This article was published in Australian Dictionary of Biography, Volume 15, (MUP), 2000
Hugh Frank Pennefather (1894-1964), sheepclasser, was born on 5 April 1894 at Pyalong, Victoria, third child and eldest son of Melbourne-born parents Hugh Claude Pennefather (d.1951), wool valuer, and his wife Mabel Annie Rose, née Irving. Edward Curr was his great-grandfather. Hugh Claude joined the Australian Estates & Mortgage Co. Ltd (Australian Estates Co. Ltd from 1936) in 1899 as wool expert. From 1914 he concentrated on sheep-classing. 'Old Penny' travelled about 40,000 miles (64,374 km) a year until the 1930s, classing over forty leading studs and flocks in eastern Australia. Educated at Scotch College, Melbourne, Frank spent two seasons working under his father at the A.E. & M. Co. He jackerooed on Terrick Terrick station, near Blackall, Queensland, for two years, then managed his father's property, Ardsley, near Bathurst, New South Wales.
A member of the 41st Australian Infantry, Militia, Pennefather enlisted in the Australian Imperial Force on 1 June 1915. He served in Egypt, where he was commissioned (March 1916), and in England. In April 1917 he was sent to the Western Front as a lieutenant in the 56th Battalion. Appointed the 14th Brigade's bombing officer, he remained on duty at a critical period in March 1918, despite suffering the effects of gas. In August-September he established and maintained forward dumps while under heavy shell-fire. He was awarded the Military Cross and mentioned in dispatches. After World War I ended he spent some months in England with a Bradford wool firm. His A.I.F. appointment terminated in Sydney on 12 September 1919.
Pennefather ran Widgery Wah, near Trangie, in partnership with his sister, before selling out. At Holy Trinity Church, Kelso, on 7 July 1922 he married Mary Udy Jordan (d.1951) with Anglican rites; they were to have a daughter. Based (1926-58) at Darling Point, Sydney, he travelled extensively, understudying his father who favoured quality, medium wool on a sound frame; like him, he held that sheep-breeding was a total concept. He advised on such interrelated matters as nutrition, pastures, health, management and the special requirements of different areas.
Among the many merino studs and flocks that Pennefather classed were the Australian Estate Co.'s studs Terrick Terrick, Queensland, Raby and Oolambeyan (1930-57), Wanganella (1920s and 1930s), Bairnkine (1946-63), Goolgumbla, Buttabone Stud Park, Deniliquin Stud Park and Uardry, New South Wales, and Mawallok, Victoria. He kept abreast of modern developments by making several trips abroad. Following World War II, he ran a high-class Peppin merino flock on his property, Llambeda, O'Connell, where he carried out extensive pasture improvement. On 24 September 1953 at St Columba's Church, Woollahra, he married with Presbyterian forms Marion Eleanor Little, née Friend (d.1962), a 48-year-old divorcee.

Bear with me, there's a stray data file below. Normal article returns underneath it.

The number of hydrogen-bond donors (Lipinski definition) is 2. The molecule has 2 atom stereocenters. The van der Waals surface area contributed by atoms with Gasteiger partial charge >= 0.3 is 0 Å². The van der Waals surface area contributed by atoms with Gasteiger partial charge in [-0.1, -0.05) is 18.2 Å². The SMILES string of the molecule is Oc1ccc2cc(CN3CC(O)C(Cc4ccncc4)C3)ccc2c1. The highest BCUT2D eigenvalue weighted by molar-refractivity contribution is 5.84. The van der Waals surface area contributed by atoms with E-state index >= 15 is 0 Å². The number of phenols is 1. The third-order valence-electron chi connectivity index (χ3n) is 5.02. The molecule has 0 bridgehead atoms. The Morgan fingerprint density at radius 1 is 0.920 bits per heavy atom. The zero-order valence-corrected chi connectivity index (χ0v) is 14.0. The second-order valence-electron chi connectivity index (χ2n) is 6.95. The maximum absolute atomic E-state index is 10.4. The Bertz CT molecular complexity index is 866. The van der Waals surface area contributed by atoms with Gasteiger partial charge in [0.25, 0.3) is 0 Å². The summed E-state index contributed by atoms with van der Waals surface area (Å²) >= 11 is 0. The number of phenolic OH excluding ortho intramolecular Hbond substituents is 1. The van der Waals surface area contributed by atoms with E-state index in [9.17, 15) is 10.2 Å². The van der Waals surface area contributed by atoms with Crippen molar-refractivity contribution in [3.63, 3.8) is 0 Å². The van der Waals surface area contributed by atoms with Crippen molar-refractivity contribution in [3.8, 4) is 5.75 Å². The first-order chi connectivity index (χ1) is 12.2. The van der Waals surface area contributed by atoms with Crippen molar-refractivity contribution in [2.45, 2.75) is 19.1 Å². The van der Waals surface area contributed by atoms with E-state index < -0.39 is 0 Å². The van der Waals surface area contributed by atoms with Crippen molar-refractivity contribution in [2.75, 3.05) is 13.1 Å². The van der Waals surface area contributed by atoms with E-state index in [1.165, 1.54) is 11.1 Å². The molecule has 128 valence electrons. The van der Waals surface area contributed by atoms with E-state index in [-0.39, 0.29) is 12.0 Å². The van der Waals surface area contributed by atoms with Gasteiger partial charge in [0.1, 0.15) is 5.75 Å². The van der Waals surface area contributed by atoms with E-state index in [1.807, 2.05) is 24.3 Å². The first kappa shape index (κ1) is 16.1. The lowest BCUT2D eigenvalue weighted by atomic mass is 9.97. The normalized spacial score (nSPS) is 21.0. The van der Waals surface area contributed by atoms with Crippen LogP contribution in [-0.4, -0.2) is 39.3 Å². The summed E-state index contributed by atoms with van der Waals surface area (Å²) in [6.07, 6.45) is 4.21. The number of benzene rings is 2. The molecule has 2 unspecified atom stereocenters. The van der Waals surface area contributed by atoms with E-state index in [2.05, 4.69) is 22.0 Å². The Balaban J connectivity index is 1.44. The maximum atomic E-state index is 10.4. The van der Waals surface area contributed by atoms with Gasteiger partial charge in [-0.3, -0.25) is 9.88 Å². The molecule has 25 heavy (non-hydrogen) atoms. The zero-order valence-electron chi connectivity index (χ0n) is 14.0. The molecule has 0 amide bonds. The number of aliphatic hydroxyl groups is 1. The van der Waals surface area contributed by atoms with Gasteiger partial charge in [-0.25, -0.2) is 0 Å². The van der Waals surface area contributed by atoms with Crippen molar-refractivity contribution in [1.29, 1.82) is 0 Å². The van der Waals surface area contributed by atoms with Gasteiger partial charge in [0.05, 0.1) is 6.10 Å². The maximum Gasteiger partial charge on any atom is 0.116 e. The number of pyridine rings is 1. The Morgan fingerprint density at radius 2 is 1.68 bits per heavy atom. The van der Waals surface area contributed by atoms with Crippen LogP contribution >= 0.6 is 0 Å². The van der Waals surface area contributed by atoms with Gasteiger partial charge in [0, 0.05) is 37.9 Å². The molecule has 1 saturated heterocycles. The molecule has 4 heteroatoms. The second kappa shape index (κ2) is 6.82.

Quiet, unassuming, sociable but somewhat reserved, Pennefather always wore a tie at dinner and addressed men as 'Mr'. Once asked what he looked for in a ram, he replied—'Lust!' He was a keen tennis player, and a member of the Royal Sydney Golf Club and the Australian Club, Sydney. While at Uardry, Hay, for the classing, he died of a coronary occlusion on 11 March 1964 and was cremated with Anglican rites. The daughter of his first marriage predeceased him.
G. P. Walsh, 'Pennefather, Hugh Frank (1894–1964)', Australian Dictionary of Biography, National Centre of Biography, Australian National University, http://adb.anu.edu.au/biography/pennefather-hugh-frank-11365/text20303, published first in hardcopy 2000, accessed online 3 December 2016.
This article was first published in hardcopy in Australian Dictionary of Biography, Volume 15, (MUP), 2000